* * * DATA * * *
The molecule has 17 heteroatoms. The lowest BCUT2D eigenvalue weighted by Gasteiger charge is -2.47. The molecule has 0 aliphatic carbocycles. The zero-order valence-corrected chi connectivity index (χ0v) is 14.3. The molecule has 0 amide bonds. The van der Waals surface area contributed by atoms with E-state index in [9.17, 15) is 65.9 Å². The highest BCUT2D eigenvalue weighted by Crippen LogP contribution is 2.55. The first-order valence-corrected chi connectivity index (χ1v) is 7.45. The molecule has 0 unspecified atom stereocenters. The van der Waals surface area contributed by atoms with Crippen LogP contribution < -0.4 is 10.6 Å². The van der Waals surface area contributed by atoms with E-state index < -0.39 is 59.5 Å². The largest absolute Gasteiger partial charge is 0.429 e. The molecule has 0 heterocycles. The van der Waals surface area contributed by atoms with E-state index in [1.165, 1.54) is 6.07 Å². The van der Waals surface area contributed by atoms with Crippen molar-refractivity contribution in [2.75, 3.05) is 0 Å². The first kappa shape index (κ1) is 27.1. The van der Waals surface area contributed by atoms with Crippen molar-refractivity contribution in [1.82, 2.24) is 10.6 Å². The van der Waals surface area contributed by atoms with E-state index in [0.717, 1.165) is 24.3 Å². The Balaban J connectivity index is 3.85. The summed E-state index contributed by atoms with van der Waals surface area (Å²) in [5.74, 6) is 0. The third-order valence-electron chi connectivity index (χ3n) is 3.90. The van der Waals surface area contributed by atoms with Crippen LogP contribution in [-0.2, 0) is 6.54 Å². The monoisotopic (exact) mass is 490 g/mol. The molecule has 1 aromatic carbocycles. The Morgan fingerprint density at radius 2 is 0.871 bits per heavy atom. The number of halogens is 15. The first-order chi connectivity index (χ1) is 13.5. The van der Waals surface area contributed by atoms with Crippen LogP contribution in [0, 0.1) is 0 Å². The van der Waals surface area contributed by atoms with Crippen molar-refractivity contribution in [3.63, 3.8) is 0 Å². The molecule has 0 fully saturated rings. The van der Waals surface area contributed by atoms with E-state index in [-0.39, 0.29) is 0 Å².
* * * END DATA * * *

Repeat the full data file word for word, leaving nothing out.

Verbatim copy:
The molecule has 17 heteroatoms. The lowest BCUT2D eigenvalue weighted by Gasteiger charge is -2.47. The molecule has 0 aliphatic carbocycles. The zero-order valence-corrected chi connectivity index (χ0v) is 14.3. The molecule has 0 amide bonds. The van der Waals surface area contributed by atoms with E-state index in [9.17, 15) is 65.9 Å². The highest BCUT2D eigenvalue weighted by Crippen LogP contribution is 2.55. The first-order valence-corrected chi connectivity index (χ1v) is 7.45. The molecule has 0 unspecified atom stereocenters. The van der Waals surface area contributed by atoms with Crippen LogP contribution < -0.4 is 10.6 Å². The van der Waals surface area contributed by atoms with E-state index < -0.39 is 59.5 Å². The largest absolute Gasteiger partial charge is 0.429 e. The molecule has 0 heterocycles. The van der Waals surface area contributed by atoms with E-state index in [1.165, 1.54) is 6.07 Å². The van der Waals surface area contributed by atoms with Crippen molar-refractivity contribution in [2.75, 3.05) is 0 Å². The first kappa shape index (κ1) is 27.1. The van der Waals surface area contributed by atoms with Crippen molar-refractivity contribution in [1.82, 2.24) is 10.6 Å². The van der Waals surface area contributed by atoms with E-state index in [0.717, 1.165) is 24.3 Å². The Balaban J connectivity index is 3.85. The summed E-state index contributed by atoms with van der Waals surface area (Å²) in [5.74, 6) is 0. The third-order valence-electron chi connectivity index (χ3n) is 3.90. The van der Waals surface area contributed by atoms with Crippen LogP contribution in [-0.2, 0) is 6.54 Å². The monoisotopic (exact) mass is 490 g/mol. The molecule has 1 aromatic carbocycles. The Morgan fingerprint density at radius 2 is 0.871 bits per heavy atom. The number of halogens is 15. The first-order chi connectivity index (χ1) is 13.5. The van der Waals surface area contributed by atoms with Crippen LogP contribution in [0, 0.1) is 0 Å². The van der Waals surface area contributed by atoms with Crippen molar-refractivity contribution in [3.63, 3.8) is 0 Å². The molecule has 0 fully saturated rings. The van der Waals surface area contributed by atoms with E-state index in [-0.39, 0.29) is 0 Å².